Needless to say, the next ten days could be an extremely important period, not just in the context of Arsenal’s season but in Arteta’s reign as Arsenal manager.

There is good reason to believe the Spaniard can turn things around once again. Not only did he resurrect a team that was buried in the rubble to the heights of FA Cup winners, but he has ensured that his Arsenal team will not be easy to beat.

At this stage last year, Unai Emery had overseen his last Premier League game, a 2-2 draw at home to then-19th placed Southampton, who had just been thrashed 9-0 by Leicester. Arsenal were closer to the relegation zone than the top four, already a staggering 19 points behind eventual champions Liverpool.

Freddie Ljungberg was then appointed as caretaker manager, a role which he fulfilled for almost a month, before Arteta took over.

He has since laid the foundations for future success by building a solid base. Bernd Leno continues to prove himself as one of the Premier League’s best goalkeepers, whilst Gabriel has added some much-needed steel in defence.

A pressing priority for Arteta is to get Arsenal scoring again. Although his team have looked stout and secure for the most part, they have failed to blow teams away in attack, not scoring more than twice in the Premier League since the opening day of the season.

Football fans are a fickle bunch and those currently calling for Arteta’s head will be singing his name from the rooftops in just under two weeks if he can lead Arsenal to three successive victories.

Despite recent results suggesting otherwise, there should be little doubt amongst the Arsenal faithful that Arteta is the man to lead the club forward.

Zac Campbell

Mikel Arteta more Rafa Benitez than Pep Guardiola

Each manager is his own person, has his own style, his own way of doing things. No two managers are the same, although many are similar in terms of philosophy.

Take Arsene Wenger and Pep Guardiola.

Both have a similar outlook on the game. Passing football heavily influenced by Johan Cruyff’s Ajax and Barcelona teams.

In Mikel Arteta, we assumed we were getting a man cut from a similar cloth.

Arteta had come through the Barcelona youth system, before a career that saw him play in 4 different countries.

He would play for, and captain, Arsenal under Wenger before joining Guardiola’s coaching set-up at Manchester City.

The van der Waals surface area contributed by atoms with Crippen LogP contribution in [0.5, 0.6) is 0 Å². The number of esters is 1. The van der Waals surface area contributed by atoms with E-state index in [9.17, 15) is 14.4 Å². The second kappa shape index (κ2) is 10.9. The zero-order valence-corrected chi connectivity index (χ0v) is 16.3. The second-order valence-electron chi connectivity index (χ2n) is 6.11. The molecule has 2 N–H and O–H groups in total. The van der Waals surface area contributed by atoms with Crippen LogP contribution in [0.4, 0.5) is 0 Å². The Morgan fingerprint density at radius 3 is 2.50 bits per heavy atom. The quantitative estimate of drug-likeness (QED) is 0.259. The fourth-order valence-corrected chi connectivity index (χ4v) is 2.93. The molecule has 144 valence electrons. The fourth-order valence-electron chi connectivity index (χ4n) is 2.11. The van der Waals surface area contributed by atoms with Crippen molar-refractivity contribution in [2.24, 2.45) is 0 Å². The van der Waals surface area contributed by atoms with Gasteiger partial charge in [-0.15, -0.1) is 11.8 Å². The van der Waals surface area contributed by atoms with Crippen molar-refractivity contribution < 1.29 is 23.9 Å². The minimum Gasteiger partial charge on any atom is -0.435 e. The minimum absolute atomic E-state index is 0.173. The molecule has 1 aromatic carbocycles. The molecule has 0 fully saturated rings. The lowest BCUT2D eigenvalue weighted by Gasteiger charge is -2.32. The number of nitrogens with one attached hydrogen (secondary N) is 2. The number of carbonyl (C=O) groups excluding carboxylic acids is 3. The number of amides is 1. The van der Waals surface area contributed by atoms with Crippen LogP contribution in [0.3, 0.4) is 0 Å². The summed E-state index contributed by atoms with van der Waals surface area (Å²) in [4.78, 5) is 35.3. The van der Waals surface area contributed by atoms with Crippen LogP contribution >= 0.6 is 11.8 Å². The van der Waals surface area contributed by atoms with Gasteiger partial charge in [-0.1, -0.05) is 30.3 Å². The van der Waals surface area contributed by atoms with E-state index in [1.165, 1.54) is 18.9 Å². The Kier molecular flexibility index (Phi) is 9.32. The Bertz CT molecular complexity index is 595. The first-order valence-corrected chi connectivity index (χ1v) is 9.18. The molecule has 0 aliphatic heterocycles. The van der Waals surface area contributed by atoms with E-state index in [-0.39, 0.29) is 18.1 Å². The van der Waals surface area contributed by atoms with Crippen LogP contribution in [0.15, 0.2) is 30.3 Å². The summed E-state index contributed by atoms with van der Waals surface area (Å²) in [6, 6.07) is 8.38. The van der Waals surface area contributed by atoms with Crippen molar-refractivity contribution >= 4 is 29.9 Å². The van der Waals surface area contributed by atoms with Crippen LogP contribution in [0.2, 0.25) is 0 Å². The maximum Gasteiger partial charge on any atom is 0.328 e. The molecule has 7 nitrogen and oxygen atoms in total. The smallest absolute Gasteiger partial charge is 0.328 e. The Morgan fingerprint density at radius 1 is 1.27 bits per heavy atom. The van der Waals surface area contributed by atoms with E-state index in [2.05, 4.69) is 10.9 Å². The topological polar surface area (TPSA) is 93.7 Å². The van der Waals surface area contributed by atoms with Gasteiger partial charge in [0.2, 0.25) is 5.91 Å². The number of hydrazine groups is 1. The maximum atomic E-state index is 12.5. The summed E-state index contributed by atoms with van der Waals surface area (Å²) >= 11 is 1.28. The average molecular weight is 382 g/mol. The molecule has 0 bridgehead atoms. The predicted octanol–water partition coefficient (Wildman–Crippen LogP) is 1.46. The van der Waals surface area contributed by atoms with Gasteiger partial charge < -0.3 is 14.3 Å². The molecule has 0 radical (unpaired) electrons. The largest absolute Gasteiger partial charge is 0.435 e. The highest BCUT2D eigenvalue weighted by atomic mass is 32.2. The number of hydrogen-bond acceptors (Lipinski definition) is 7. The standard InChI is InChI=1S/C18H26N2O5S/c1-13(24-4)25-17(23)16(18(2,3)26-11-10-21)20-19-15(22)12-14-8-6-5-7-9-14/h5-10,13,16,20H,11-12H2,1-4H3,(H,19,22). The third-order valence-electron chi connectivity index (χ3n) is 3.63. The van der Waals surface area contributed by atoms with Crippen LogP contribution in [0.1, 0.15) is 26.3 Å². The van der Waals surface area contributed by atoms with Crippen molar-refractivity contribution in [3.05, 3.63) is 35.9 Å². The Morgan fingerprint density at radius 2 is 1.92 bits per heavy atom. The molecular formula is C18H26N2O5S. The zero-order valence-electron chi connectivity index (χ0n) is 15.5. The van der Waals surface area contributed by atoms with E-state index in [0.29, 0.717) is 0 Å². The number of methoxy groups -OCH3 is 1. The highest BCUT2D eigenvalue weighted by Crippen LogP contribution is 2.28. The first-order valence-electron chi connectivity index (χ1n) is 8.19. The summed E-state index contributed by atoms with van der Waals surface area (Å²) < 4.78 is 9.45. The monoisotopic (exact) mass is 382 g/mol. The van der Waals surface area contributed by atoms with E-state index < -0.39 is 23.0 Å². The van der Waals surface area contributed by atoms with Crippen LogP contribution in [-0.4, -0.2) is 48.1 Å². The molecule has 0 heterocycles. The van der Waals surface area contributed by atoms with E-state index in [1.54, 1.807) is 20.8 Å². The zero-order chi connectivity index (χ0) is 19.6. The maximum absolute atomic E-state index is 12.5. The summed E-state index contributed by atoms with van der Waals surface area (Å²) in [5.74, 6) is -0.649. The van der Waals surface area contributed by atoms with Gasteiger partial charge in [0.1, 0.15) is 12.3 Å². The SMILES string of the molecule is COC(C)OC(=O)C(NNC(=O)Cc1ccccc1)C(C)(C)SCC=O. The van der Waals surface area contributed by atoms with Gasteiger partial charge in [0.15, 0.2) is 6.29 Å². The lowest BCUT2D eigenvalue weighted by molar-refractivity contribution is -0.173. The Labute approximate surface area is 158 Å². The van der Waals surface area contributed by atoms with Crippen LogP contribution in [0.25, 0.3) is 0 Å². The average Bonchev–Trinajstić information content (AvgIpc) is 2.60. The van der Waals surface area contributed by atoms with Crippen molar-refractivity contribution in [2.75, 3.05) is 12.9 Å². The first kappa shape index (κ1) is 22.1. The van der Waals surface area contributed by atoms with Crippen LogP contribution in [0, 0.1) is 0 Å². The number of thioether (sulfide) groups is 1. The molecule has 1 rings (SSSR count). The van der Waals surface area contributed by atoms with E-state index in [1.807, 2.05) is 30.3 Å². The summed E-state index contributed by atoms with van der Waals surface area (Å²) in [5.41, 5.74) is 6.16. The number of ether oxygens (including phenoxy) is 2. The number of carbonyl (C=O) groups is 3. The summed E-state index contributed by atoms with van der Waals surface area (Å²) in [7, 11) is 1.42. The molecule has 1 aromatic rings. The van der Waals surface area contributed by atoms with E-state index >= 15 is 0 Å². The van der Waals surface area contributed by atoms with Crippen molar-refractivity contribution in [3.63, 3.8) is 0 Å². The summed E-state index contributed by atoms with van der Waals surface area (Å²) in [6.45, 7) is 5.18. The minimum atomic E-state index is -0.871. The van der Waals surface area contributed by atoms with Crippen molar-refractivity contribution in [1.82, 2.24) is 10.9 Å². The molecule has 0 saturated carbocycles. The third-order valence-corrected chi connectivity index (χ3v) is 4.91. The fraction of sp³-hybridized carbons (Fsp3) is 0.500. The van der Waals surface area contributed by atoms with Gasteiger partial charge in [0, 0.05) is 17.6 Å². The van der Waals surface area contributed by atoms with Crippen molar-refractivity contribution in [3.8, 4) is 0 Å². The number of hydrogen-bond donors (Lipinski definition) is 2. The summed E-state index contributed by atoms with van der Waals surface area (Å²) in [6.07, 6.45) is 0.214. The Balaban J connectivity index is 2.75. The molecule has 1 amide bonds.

It is therefore a surprise to many that Arteta’s Arsenal more resemble a George Graham side rather than a Wenger.

Tough to break down. Defence first. Few chances created.

As well as Graham, Arteta’s playing style is very similar to one of his and Guardiola’s countrymen – Rafa Benitez  .

Throughout Benitez’s career, his sides have sacrificed attacking flair for solidity.

Benitez’s squads are usually renowned for their defensive nature and low number of goals scored against them.

With just 7 goals conceded this season, Arsenal have the best defensive record in the league. A huge shift from conceding 150 league goals in the previous 3 seasons.

Benitez  would set his team up to exploit opposition weaknesses, something which Arteta also does and has seen his side beat Liverpool 3 times, Manchester United twice and both Chelsea and Manchester City once.

Benitez would also play key players in unorthodox positions to suit a formation. Think Steven Gerrard playing as a winger.

Under Arteta Pierre-Emerick Aubameyang has been used predominantly as a winger, whilst Kieran Tierney has played as centre back. Winger Bukayo Saka has played more in a full back or wing back position than in a forward role.

At this point, some fans might be feeling a little down, a little cheated. That we have potentially recruited a Rafa Benitez rather than a Pep Guardiola.

But that is unfair on Benitez.

In a 12 year period managing Valencia, Liverpool, Inter Milan, Chelsea and Napoli, Benitez won 12 trophies including the Champions League, 2 La Liga league titles, 2 UEFA Cup’s, 2 domestic cups and 5 super cups.

If in a dozen years time, Arteta has that sort of trophy haul whilst at Arsenal, his name will rightly be mentioned alongside the likes of Herbert Chapman, George Graham and Arsene Wenger.

The key difference between Benitez and Guardiola is the elder Spaniard very rarely found himself in charge of the richest side in the league (bar a spell as Real Madrid manager).

Benitez had to adapt to make Valencia competitive in Spain, winning 2 La Liga titles.

Liverpool made 2 Champions League finals in 3 years under Benitez, winning one. It was during a period when Liverpool had fallen away from being a European powerhouse.

Likewise for in Italy he never managed the richest sides in the league (Juventus, AC Milan) but still won 3 trophies in 2 years.

In just 11 months, including a break for Covid19, Arteta has already led his side to 2 trophies.

It might not be the free flowing Guardiola / Wenger football we hoped for, but there are many ways to skin a cat. Many different ways to win a trophy.

I am still confident that as our improved defensive stability continues, we will begin to improve at the other end of the pitch.

And if playing Benitez style defensive football does become Arteta’s trademark, then so be it if he continues to lead his team to trophies.

No one complained about George Graham’s Arsenal when we were winning titles!